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Community Music

Entry requirements


A level

B,C

A Levels - BC, with Music A Level at a minimum grade B. GCSE in English or English Language is also required and a minimum of 3 additional GCSE passes.

4 AS Levels at BBCC including Music with a minimum grade of A. GCSE in English or English Language is also required and a minimum of 3 additional GCSE passes.

International Baccalaureate Diploma Programme

30

At least a Grade 6 at Music at HL. English at a minimum of Standard level required. Candidates should have Grade VIII Associated Board (or equivalent), in their main instrument/voice or who show great potential and intend to take Grade VIII.

For entry to Year 3: Satisfactory completion of HND Music (240 SCQF credit points). Curriculum to include: Satisfactory Completion, Interview, Audition, PVG Check and Professional Indemnity Insurance Cover. Although we welcome all genres of music the course is primarily classical focused therefore auditions and interviews will centre around this genre.

Scottish Higher

B,B,B,B

Overall a minimum of BBBB required in four distinct disciplines (Music cannot be double-counted). Music at Higher Grade A preferred. Also required: English at Standard Grade 1, 2 or 3 or National 5 at Grades A, B or C.

UCAS Tariff

72-108

We've calculated how many Ucas points you'll need for this course.

You may also need to…

Attend an interview

Perform an audition

About this course


Course option

4.0years

Full-time | 2021

Subject

Music

Community Music at Aberdeen provides wonderful opportunities to develop alongside world-renowned composers, community musicians, educators, musicologists and researchers working in many genres, styles, periods and settings. You will benefit from a broad range of facilities and instruments, have unrivalled opportunities to grow in your chosen field, be part of the vibrant musical scene in north-east Scotland, and have options to specialise in teaching music or working with music in community settings.

The BMus (Hons) Community Music programme is an established and innovative programme unique in Scotland. The programme prepares you for a flexible career as a musical practitioner who is able to work across a spectrum of community and educational settings, combining a wide range of community based, education and musical skills.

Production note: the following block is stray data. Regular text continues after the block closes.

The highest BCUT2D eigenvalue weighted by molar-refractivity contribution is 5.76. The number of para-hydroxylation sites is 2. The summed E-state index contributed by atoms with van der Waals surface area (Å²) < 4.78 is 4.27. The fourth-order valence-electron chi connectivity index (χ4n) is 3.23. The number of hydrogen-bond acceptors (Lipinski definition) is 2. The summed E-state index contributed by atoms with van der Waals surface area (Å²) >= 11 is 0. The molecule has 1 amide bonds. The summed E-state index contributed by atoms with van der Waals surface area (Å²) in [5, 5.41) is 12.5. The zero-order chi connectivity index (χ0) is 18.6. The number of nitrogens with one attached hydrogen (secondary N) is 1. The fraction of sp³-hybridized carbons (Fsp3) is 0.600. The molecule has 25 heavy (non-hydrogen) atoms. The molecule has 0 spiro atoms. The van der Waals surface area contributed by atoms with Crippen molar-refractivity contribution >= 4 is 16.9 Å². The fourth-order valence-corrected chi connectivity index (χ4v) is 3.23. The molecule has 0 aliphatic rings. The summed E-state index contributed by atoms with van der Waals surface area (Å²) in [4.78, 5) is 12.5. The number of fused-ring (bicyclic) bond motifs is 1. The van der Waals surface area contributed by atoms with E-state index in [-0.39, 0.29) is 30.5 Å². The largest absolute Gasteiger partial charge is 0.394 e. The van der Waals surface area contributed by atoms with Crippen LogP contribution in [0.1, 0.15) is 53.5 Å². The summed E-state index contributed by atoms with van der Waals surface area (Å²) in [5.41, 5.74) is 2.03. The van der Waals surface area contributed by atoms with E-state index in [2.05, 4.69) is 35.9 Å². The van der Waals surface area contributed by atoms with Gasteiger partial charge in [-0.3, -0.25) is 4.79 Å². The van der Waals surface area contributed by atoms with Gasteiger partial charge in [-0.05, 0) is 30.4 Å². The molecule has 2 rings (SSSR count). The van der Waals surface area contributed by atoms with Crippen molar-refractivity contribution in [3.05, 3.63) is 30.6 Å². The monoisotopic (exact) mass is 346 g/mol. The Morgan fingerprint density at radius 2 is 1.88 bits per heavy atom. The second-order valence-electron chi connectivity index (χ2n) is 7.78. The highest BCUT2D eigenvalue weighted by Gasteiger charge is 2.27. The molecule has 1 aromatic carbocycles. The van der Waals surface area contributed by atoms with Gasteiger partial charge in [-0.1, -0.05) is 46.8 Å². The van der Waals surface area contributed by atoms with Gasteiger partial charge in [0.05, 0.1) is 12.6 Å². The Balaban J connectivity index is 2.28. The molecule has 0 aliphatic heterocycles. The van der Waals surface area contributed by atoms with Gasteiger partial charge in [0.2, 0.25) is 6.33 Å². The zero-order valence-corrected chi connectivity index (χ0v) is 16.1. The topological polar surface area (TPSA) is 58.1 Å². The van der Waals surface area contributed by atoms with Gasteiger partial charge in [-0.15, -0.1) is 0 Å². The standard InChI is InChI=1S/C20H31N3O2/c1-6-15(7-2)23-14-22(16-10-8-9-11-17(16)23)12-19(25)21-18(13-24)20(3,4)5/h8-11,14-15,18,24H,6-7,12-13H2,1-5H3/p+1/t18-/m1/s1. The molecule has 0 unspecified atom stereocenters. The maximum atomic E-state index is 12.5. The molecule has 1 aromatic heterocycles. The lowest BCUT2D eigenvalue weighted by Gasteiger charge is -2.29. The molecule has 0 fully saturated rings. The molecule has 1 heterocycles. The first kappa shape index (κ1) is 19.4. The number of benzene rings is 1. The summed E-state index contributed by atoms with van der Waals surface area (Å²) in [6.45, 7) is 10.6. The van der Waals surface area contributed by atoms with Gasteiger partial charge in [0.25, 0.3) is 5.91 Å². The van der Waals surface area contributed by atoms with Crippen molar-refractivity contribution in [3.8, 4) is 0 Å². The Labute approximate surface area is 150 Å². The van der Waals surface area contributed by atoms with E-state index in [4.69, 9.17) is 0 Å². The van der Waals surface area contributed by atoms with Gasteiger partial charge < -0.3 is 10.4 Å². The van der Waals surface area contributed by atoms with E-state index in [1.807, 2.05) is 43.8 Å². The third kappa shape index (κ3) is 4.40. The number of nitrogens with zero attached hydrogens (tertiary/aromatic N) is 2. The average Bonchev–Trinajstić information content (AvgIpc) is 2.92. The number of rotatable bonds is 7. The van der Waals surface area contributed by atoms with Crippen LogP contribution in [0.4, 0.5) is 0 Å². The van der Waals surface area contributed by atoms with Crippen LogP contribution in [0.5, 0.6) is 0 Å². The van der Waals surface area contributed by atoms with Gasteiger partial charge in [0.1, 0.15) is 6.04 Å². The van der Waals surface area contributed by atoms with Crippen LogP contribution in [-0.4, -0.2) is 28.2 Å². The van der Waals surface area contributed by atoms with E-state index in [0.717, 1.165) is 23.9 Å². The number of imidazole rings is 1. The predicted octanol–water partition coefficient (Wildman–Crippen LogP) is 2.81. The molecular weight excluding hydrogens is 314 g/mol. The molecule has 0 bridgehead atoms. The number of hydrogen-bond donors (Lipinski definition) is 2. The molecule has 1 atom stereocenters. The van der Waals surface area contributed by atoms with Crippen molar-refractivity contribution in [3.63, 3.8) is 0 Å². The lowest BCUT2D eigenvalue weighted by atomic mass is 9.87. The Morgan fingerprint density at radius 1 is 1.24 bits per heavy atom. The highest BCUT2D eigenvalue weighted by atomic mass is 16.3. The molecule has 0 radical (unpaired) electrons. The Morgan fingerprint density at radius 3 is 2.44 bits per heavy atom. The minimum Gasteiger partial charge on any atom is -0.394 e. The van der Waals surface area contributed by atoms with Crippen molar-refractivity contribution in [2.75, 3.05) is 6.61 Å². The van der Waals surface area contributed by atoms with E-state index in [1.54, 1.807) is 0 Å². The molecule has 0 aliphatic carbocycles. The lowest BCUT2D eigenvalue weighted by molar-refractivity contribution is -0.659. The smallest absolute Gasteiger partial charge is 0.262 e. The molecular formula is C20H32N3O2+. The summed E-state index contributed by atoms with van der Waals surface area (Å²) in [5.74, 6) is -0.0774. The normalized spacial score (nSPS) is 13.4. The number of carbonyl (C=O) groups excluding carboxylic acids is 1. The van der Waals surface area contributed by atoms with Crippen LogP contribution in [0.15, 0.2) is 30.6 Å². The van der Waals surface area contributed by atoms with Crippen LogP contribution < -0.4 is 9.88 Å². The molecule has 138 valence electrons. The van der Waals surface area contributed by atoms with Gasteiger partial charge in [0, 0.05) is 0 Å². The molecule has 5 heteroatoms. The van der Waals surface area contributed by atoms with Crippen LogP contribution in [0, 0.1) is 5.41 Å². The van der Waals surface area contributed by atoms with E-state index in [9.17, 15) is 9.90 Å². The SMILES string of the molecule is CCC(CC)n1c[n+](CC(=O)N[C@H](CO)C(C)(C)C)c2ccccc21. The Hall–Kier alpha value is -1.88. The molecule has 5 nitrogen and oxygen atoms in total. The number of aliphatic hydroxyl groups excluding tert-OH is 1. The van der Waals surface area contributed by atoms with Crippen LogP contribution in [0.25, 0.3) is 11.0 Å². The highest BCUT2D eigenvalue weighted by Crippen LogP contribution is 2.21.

From the commencement of your specialist studies on the programme you will engage extensively in placement learning across settings of your own choosing and interest, allowing you to develop and define your personal identity as a community musician. In your fourth year you will have the opportunity to design and implement you own project with the full support of your peers, community partners, visiting specialists and the programme team.

Assessment methods

Students are assessed by any combination of three assessment methods: coursework such as essays and reports completed throughout the course; practical assessments of the skills and competencies they learn on the course; and written examinations at the end of each course. The exact mix of these methods differs between subject areas, years of study and individual courses.

Honours projects are typically assessed on the basis of a written dissertation.

Tuition fees

Select where you currently live to see what you'll pay:

Channel Islands
£9,250
per year
England
£9,250
per year
EU
£18,000
per year
International
£18,000
per year
Northern Ireland
£9,250
per year
Republic of Ireland
£9,250
per year
Scotland
£1,820
per year
Wales
£9,250
per year

Extra funding

View the University of Aberdeen Online Prospectus programme page to find out about any scholarships and funding you may be able to apply for.

The Uni


Course location:

University of Aberdeen

Department:

School of Language, Literature, Music and Visual Culture

Read full university profile

What students say


We've crunched the numbers to see if overall student satisfaction here is high, medium or low compared to students studying this subject(s) at other universities.

90%
high
Music

How do students rate their degree experience?

The stats below relate to the general subject area/s at this university, not this specific course. We show this where there isn’t enough data about the course, or where this is the most detailed info available to us.

Music

Teaching and learning

95%
Staff make the subject interesting
97%
Staff are good at explaining things
92%
Ideas and concepts are explored in-depth
75%
Opportunities to apply what I've learned

Assessment and feedback

Feedback on work has been timely
Feedback on work has been helpful
Staff are contactable when needed
Good advice available when making study choices

Resources and organisation

90%
Library resources
95%
IT resources
95%
Course specific equipment and facilities
80%
Course is well organised and has run smoothly

Student voice

Staff value students' opinions
Feel part of a community on my course

Who studies this subject and how do they get on?

91%
UK students
9%
International students
38%
Male students
62%
Female students
97%
2:1 or above
18%
First year drop out rate

Most popular A-Levels studied (and grade achieved)